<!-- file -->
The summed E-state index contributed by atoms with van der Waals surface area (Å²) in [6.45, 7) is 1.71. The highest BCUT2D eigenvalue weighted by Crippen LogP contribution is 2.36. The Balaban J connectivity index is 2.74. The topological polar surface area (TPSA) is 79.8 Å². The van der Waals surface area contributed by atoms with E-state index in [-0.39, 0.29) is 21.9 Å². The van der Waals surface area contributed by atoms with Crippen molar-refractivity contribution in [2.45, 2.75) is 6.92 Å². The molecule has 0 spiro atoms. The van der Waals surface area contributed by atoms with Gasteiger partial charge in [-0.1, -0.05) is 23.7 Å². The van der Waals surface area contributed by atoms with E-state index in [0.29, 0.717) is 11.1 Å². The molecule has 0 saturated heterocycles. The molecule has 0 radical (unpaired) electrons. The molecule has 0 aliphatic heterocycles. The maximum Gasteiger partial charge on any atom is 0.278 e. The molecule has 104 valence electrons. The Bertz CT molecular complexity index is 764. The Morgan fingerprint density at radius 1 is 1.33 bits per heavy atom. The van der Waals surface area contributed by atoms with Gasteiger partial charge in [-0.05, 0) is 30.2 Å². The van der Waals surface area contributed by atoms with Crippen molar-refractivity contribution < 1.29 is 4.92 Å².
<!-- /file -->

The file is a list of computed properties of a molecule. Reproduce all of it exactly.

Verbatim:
The summed E-state index contributed by atoms with van der Waals surface area (Å²) in [6.45, 7) is 1.71. The highest BCUT2D eigenvalue weighted by Crippen LogP contribution is 2.36. The Balaban J connectivity index is 2.74. The topological polar surface area (TPSA) is 79.8 Å². The van der Waals surface area contributed by atoms with E-state index in [-0.39, 0.29) is 21.9 Å². The van der Waals surface area contributed by atoms with Crippen molar-refractivity contribution in [2.45, 2.75) is 6.92 Å². The molecule has 0 spiro atoms. The van der Waals surface area contributed by atoms with Gasteiger partial charge in [-0.1, -0.05) is 23.7 Å². The van der Waals surface area contributed by atoms with E-state index in [0.29, 0.717) is 11.1 Å². The molecule has 0 saturated heterocycles. The molecule has 0 radical (unpaired) electrons. The molecule has 0 aliphatic heterocycles. The maximum Gasteiger partial charge on any atom is 0.278 e. The molecule has 104 valence electrons. The Bertz CT molecular complexity index is 764. The Morgan fingerprint density at radius 1 is 1.33 bits per heavy atom. The van der Waals surface area contributed by atoms with Gasteiger partial charge in [-0.05, 0) is 30.2 Å². The van der Waals surface area contributed by atoms with Crippen molar-refractivity contribution < 1.29 is 4.92 Å².